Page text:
A Quantitative Assessment of the Barbershop Model for the Health Promotion of African American Men
Tuesday, November 3, 2015: 4:30 p.m. - 6:00 p.m.
Health interventions for African American (AA) men have been conducted in barbershops without knowledge of the specific socio-demographic characteristics of barbershop clients. We conducted an observational survey of AA male barbers and clients in Chicago neighborhoods to assess the socioeconomic features of AA men receiving grooming services in predominantly AA barbers.
Methods: From February through May 2015, 100 AA male clients and 25 barbers, age ≥18 years were recruited from 25 of 77 socioeconomically diverse Chicago neighborhood barbershops that served predominantly AAs. All men were recruited while in the barbershops after being approached by research team and underwent informed consent. Clients and barbers completed 4-page self-administered surveys. Participants were compensated $15 for their time. Results: Client age, insurance status, religion, employment and marital status, sexual orientation and other demographic information were collected. Free response questions were included for participants to provide their recommended approach to find and recruit AA men of various age groups for sessions on health screenings or health education to AA men. Comparisons will be made to their neighborhood demographics to look for patterns.
Conclusions: Men who are in barbershops may differ from the socio-demographics of their neighborhood. Barbers tend to provide grooming services to AA men of similar ages. As the barbershop continues to be a leading model in addressing health needs for AA men, the results will also elucidate who this model should be applied to and what demographics fall outside this model. The results will also provide other alternate culturally relevant spaces to increase the health education and promotion of AA men.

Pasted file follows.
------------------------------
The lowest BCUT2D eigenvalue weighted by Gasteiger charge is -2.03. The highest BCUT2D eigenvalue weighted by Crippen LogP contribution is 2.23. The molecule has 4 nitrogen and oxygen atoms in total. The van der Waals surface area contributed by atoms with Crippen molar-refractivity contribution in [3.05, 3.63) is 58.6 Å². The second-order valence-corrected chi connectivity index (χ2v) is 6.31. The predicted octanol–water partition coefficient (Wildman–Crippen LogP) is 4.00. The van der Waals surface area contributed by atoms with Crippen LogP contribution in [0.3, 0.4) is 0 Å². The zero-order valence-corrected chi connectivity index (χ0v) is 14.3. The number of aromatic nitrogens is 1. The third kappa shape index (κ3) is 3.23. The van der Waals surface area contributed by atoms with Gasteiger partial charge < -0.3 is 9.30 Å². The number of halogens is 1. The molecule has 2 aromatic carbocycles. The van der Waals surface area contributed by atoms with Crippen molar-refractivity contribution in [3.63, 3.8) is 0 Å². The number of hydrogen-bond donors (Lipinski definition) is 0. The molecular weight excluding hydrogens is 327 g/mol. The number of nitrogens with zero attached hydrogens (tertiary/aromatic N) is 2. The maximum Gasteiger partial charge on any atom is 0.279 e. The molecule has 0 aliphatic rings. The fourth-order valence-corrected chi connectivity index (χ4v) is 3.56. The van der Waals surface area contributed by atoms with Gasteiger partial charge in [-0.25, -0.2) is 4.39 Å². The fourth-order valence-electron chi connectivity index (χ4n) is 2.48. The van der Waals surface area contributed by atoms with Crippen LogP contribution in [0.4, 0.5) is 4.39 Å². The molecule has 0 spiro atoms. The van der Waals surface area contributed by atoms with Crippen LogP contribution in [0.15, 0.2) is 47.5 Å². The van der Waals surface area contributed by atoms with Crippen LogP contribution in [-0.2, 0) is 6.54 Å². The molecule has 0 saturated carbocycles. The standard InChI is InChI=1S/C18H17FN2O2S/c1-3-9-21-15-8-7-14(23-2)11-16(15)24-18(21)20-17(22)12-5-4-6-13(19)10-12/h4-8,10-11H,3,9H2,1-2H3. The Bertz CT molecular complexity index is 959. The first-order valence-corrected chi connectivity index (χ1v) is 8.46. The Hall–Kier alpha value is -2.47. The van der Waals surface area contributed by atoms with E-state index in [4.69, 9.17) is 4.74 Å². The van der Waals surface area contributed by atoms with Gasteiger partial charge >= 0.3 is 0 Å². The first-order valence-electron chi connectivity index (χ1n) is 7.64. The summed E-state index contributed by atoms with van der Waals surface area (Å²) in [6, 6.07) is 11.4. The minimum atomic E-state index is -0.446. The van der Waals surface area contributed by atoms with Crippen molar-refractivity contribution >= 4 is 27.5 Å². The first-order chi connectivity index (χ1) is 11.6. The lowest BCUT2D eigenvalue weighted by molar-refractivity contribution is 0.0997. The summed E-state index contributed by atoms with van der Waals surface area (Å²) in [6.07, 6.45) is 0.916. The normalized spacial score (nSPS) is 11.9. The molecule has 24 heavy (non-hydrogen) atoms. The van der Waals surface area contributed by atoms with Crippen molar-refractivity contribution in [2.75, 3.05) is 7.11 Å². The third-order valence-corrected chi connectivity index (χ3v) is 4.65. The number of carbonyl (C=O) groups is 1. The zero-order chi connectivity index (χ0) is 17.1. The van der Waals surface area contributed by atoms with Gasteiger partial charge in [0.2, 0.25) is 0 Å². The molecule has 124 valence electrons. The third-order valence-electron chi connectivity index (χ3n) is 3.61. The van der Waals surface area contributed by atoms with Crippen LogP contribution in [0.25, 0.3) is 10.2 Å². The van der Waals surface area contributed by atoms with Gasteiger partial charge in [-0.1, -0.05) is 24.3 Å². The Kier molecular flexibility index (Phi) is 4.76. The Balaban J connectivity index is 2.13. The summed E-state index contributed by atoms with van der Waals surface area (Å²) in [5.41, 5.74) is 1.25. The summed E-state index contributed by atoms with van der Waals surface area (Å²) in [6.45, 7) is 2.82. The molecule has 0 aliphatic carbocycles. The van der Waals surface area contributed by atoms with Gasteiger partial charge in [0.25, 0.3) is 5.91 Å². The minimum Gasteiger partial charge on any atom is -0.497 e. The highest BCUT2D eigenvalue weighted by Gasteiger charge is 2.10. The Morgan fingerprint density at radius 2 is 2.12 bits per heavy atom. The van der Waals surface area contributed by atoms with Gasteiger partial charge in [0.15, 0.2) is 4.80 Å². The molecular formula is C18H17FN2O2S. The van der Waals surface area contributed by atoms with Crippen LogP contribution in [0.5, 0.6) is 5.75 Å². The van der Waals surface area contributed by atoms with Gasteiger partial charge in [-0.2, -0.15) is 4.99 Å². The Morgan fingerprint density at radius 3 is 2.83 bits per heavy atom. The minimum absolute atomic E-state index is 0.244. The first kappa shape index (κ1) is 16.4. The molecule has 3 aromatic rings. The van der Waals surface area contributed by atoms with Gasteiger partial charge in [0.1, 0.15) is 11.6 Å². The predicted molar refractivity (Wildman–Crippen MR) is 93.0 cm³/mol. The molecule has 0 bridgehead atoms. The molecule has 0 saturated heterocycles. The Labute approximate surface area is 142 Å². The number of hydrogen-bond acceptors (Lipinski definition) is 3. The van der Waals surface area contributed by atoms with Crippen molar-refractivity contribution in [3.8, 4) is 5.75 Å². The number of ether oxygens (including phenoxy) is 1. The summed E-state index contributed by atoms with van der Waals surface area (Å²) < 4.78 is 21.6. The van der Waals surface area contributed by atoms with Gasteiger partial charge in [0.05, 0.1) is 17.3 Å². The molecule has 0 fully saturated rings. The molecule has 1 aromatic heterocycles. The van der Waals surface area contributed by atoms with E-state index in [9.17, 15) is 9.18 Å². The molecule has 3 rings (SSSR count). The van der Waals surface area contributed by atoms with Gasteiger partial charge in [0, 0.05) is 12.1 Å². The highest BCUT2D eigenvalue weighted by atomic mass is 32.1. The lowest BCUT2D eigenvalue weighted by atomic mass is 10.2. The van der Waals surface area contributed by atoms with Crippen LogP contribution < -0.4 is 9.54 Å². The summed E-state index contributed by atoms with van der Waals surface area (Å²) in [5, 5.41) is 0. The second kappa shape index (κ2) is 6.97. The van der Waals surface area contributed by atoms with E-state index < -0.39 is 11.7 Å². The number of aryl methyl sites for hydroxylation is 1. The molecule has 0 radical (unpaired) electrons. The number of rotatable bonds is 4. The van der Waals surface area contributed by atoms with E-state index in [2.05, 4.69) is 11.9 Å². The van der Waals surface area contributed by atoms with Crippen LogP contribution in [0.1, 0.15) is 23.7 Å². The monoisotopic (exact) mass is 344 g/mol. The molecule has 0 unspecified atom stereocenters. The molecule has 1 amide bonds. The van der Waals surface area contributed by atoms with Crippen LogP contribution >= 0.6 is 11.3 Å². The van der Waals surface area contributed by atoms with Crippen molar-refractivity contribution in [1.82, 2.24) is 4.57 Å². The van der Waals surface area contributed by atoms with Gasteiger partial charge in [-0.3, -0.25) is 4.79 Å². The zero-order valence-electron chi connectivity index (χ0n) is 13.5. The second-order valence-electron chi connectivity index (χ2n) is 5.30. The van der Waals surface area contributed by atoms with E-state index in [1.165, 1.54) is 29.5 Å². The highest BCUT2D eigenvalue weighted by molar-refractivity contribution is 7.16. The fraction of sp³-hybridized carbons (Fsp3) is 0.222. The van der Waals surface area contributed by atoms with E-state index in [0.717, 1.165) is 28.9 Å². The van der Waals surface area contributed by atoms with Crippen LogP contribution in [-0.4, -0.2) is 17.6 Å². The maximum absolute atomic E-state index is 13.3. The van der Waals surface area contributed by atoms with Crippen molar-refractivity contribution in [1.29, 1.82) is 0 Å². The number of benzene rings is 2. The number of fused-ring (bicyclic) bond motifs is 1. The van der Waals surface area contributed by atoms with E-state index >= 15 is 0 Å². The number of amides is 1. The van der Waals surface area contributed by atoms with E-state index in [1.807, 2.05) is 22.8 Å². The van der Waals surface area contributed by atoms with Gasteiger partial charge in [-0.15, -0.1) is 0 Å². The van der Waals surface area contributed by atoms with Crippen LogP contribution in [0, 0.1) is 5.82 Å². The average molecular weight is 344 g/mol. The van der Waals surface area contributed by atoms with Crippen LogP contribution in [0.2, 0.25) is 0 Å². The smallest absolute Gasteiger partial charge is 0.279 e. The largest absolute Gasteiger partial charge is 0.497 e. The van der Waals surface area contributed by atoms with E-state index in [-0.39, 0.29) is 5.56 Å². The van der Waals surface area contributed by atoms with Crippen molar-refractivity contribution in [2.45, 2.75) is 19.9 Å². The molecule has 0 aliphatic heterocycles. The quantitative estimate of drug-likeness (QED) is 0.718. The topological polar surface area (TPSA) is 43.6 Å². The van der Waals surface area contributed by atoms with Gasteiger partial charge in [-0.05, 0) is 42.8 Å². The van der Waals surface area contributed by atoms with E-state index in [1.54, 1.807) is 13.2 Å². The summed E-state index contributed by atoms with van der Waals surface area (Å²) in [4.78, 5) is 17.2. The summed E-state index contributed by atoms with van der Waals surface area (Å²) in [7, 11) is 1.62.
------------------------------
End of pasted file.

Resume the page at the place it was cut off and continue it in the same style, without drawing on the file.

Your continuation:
Session Objectives: List the relationship of the socioeconomic status of men receiving services in barbershops versus the baseline neighborhood characteristics. List other places where African American men could be captured for health education
See individual abstracts for presenting author's disclosure statement and author's information.
Organized by: Black Caucus of Health Workers
Endorsed by: Injury Control and Emergency Health Services, Asian & Pacific Islander Caucus for Public Health, APHA-Committee on Women's Rights